• SL.2.3. Ask and answer questions about what a speaker says in order to clarify comprehension, gather additional information, or deepen understanding of a topic or issue. 

Discipline: Language Arts
Domain: SL.2 Speaking and Listening
Grade(s): Grade 3
Cluster: Presentation of Knowledge and Ideas
Standards:

  • SL.2.4. Tell a story or recount an experience with appropriate facts and relevant, descriptive details, speaking audibly in coherent sentences.
  • SL.2.5. Create audio recordings of stories or poems; add drawings or other visual displays to stories or recounts of experiences when appropriate to clarify ideas, thoughts, and feelings.
  • SL.2.6. Produce complete sentences when appropriate to task and situation in order to provide requested detail or clarification. (See grade 2 Language standards 1 and 3 for specific expectations.

Discipline: Language Arts
Domain: SL.3 Speaking and Listening
Grade(s): Grade 3
Cluster: Comprehension and Collaboration
Standards:

  • SL.3.1. Engage effectively in a range of collaborative discussions (one-on-one, in groups, and teacher-led) with diverse partners on grade 3 topics and texts, building on others’ ideas and expressing their own clearly.
    • Come to discussions prepared, having read or studied required material; explicitly draw on that preparation and other information known about the topic to explore ideas under discussion.
    • Follow agreed-upon rules for discussions (e.g., gaining the floor in respectful ways, listening to others with care, speaking one at a time about the topics and texts under discussion).
    • Ask questions to check understanding of information presented, stay on topic, and link their comments to the remarks of others.
    • Explain their own ideas and understanding in light of the discussion.
  • SL.3.2. Determine the main ideas and supporting details of a text read aloud or information presented in diverse media and formats, including visually, quantitatively, and orally.
  • SL.3.3. Ask and answer questions about information from a speaker, offering appropriate elaboration and detail.
  • SL.3.4. Report on a topic or text, tell a story, or recount an experience with appropriate facts and relevant, descriptive details, speaking clearly at an understandable pace.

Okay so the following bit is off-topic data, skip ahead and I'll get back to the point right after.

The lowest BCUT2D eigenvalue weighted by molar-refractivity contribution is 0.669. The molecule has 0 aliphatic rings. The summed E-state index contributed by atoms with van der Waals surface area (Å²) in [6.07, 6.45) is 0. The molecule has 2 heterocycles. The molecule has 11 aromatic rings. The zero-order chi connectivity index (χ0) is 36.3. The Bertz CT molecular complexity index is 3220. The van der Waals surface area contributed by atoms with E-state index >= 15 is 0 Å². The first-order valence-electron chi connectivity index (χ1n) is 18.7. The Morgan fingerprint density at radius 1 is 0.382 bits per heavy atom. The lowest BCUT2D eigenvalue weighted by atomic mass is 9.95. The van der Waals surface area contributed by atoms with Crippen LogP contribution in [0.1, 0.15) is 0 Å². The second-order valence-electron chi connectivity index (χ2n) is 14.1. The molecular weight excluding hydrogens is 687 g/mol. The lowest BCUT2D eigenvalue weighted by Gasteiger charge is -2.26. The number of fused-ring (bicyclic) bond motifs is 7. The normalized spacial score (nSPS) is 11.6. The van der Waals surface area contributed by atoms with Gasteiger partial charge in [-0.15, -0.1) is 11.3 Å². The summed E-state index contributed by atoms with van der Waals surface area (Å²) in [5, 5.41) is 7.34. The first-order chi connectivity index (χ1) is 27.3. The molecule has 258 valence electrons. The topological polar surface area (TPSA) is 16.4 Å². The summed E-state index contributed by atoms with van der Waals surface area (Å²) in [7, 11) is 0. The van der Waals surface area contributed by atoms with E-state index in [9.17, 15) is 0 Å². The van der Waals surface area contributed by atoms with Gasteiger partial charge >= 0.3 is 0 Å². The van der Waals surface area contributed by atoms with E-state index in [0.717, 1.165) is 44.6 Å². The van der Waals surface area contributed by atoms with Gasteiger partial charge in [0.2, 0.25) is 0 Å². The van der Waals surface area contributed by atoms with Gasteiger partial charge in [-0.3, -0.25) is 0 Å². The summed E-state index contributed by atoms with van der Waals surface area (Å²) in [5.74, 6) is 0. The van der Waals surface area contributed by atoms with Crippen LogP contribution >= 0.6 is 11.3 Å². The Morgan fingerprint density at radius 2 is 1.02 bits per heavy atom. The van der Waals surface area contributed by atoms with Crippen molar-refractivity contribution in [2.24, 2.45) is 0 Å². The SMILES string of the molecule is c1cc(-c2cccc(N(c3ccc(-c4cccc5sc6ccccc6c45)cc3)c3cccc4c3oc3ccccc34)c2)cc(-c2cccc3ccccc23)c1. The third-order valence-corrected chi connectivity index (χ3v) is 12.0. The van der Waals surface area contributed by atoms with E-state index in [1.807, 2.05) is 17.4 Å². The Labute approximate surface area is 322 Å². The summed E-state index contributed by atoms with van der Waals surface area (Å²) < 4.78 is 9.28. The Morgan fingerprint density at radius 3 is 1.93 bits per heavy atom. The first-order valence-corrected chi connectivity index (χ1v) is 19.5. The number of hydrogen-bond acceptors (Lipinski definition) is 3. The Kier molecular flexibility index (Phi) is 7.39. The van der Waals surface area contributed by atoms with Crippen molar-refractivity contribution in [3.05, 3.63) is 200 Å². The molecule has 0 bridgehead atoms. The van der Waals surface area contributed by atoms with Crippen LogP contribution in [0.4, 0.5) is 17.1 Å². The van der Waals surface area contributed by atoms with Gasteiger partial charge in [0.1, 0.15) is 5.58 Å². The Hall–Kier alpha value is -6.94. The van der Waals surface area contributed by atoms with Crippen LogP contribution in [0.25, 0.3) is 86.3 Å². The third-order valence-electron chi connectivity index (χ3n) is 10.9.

• SL.3.5. Create engaging audio recordings of stories or poems that demonstrate fluid reading at an understandable pace; add visual displays when appropriate to emphasize or enhance certain facts or details.
  • SL.3.6. Speak in complete sentences when appropriate to task and situation in order to provide requested detail or clarification. (See grade 3 Language standards 1 and 3 here for specific expectations.) 

Discipline: Language Arts
Domain: RL.2 Reading: Informational Text
Grade(s): Grade 3
Cluster: Key Ideas and Details
Standards:

  • RI.2.1. Ask and answer such questions as who, what, where, when, why, and how to demonstrate understanding of key details in a text.
  • RI.2.2. Identify the main topic of a multi-paragraph text as well as the focus of specific paragraphs within the text.
  • RI.2.3. Describe the connection between a series of historical events, scientific ideas or concepts, or steps in technical procedures in a text. 

Discipline: Language Arts
Domain: RL.2 Reading: Informational Text
Grade(s): Grade 3
Cluster: Integration of Knowledge and Ideas
Standards:

  • RI.2.7. Explain how specific images (e.g., a diagram showing how a machine works) contribute to and clarify a text.
  • RI.2.8. Describe how reasons support specific points the author makes in a text.
  • RI.2.9. Compare and contrast the most important points presented by two texts on the same topic.

Discipline: Language Arts
Domain: RL.2 Reading: Informational Text
Grade(s): Grade 3
Cluster: Craft and Structure
Standards:

  • RI.2.4. Determine the meaning of words and phrases in a text relevant to a grade 2 topic or subject area.
  • RI.2.5. Know and use various text features (e.g., captions, bold print, subheadings, glossaries, indexes, electronic menus, icons) to locate key facts or information in a text efficiently.
  • RI.2.6. Identify the main purpose of a text, including what the author wants to answer, explain, or describe.

Discipline: Language Arts
Domain: RL.3 Reading: Informational Text
Grade(s): Grade 3
Cluster: Craft and Structure
Standards:

  • RI.3.4. Determine the meaning of general academic and domain-specific words and phrases in a text relevant to a grade 3 topic or subject area.
  • RI.3.5. Use text features and search tools (e.g., key words, sidebars, hyperlinks) to locate information relevant to a given topic efficiently.
  • RI.3.6. Distinguish their own point of view from that of the author of a text.

Discipline: Language Arts
Domain: RL.3 Reading: Informational Text
Grade(s): Grade 3
Cluster: Integration of Knowledge and Ideas
Standards:

  • RI.3.7. Use information gained from illustrations (e.g., maps, photographs) and the words in a text to demonstrate understanding of the text (e.g., where, when, why, and how key events occur).
  • RI.3.8. Describe the logical connection between particular sentences and paragraphs in a text (e.g., comparison, cause/effect, first/second/third in a sequence).
  • RI.3.9. Compare and contrast the most important points and key details presented in two texts on the same topic.

Discipline: Language Arts
Domain: RL.3 Reading: Informational Text
Grade(s): Grade 3
Cluster: Key Ideas and Details
Standards:

  • RI.3.1. Ask and answer questions to demonstrate understanding of a text, referring explicitly to the text as the basis for the answers.
  • RI.3.2. Determine the main idea of a text; recount the key details and explain how they support the main idea.